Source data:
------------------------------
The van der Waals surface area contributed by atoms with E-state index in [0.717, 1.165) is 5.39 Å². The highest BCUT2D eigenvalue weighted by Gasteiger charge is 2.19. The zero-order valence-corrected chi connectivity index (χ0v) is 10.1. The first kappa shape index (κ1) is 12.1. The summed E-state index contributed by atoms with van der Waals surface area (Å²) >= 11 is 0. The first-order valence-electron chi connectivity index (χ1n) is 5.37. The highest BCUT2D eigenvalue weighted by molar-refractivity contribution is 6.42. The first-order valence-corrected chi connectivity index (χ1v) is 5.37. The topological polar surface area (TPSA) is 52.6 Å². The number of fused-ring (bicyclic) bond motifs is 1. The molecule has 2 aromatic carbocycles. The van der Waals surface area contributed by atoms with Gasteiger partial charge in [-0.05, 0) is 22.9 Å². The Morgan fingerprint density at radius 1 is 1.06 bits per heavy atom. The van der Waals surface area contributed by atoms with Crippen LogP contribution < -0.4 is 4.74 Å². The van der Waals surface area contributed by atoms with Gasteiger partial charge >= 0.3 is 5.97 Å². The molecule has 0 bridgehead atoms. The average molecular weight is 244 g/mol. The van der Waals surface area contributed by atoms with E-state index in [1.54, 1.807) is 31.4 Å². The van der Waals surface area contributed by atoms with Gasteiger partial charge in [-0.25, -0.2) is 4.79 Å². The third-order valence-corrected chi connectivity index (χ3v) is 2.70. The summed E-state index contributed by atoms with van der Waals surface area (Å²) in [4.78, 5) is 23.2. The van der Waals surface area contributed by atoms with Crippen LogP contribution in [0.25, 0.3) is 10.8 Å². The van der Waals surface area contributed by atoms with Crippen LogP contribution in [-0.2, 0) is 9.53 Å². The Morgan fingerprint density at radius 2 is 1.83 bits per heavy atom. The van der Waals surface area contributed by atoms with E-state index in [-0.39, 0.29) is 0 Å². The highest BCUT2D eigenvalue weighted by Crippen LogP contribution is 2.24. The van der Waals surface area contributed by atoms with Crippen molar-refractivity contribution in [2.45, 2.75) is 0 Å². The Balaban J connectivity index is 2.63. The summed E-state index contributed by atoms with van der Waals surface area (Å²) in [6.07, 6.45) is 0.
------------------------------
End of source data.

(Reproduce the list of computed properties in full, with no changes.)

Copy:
The van der Waals surface area contributed by atoms with E-state index in [0.717, 1.165) is 5.39 Å². The highest BCUT2D eigenvalue weighted by Gasteiger charge is 2.19. The zero-order valence-corrected chi connectivity index (χ0v) is 10.1. The first kappa shape index (κ1) is 12.1. The summed E-state index contributed by atoms with van der Waals surface area (Å²) >= 11 is 0. The first-order valence-electron chi connectivity index (χ1n) is 5.37. The highest BCUT2D eigenvalue weighted by molar-refractivity contribution is 6.42. The first-order valence-corrected chi connectivity index (χ1v) is 5.37. The topological polar surface area (TPSA) is 52.6 Å². The number of fused-ring (bicyclic) bond motifs is 1. The molecule has 2 aromatic carbocycles. The van der Waals surface area contributed by atoms with Gasteiger partial charge in [-0.05, 0) is 22.9 Å². The Morgan fingerprint density at radius 1 is 1.06 bits per heavy atom. The van der Waals surface area contributed by atoms with Crippen LogP contribution < -0.4 is 4.74 Å². The van der Waals surface area contributed by atoms with Gasteiger partial charge >= 0.3 is 5.97 Å². The molecule has 0 bridgehead atoms. The average molecular weight is 244 g/mol. The van der Waals surface area contributed by atoms with E-state index in [1.54, 1.807) is 31.4 Å². The van der Waals surface area contributed by atoms with Gasteiger partial charge in [-0.25, -0.2) is 4.79 Å². The third-order valence-corrected chi connectivity index (χ3v) is 2.70. The summed E-state index contributed by atoms with van der Waals surface area (Å²) in [4.78, 5) is 23.2. The van der Waals surface area contributed by atoms with Crippen LogP contribution in [0.25, 0.3) is 10.8 Å². The van der Waals surface area contributed by atoms with Crippen LogP contribution in [-0.2, 0) is 9.53 Å². The Morgan fingerprint density at radius 2 is 1.83 bits per heavy atom. The van der Waals surface area contributed by atoms with E-state index in [-0.39, 0.29) is 0 Å². The highest BCUT2D eigenvalue weighted by Crippen LogP contribution is 2.24. The van der Waals surface area contributed by atoms with Crippen molar-refractivity contribution in [2.45, 2.75) is 0 Å². The Balaban J connectivity index is 2.63. The summed E-state index contributed by atoms with van der Waals surface area (Å²) in [6.07, 6.45) is 0.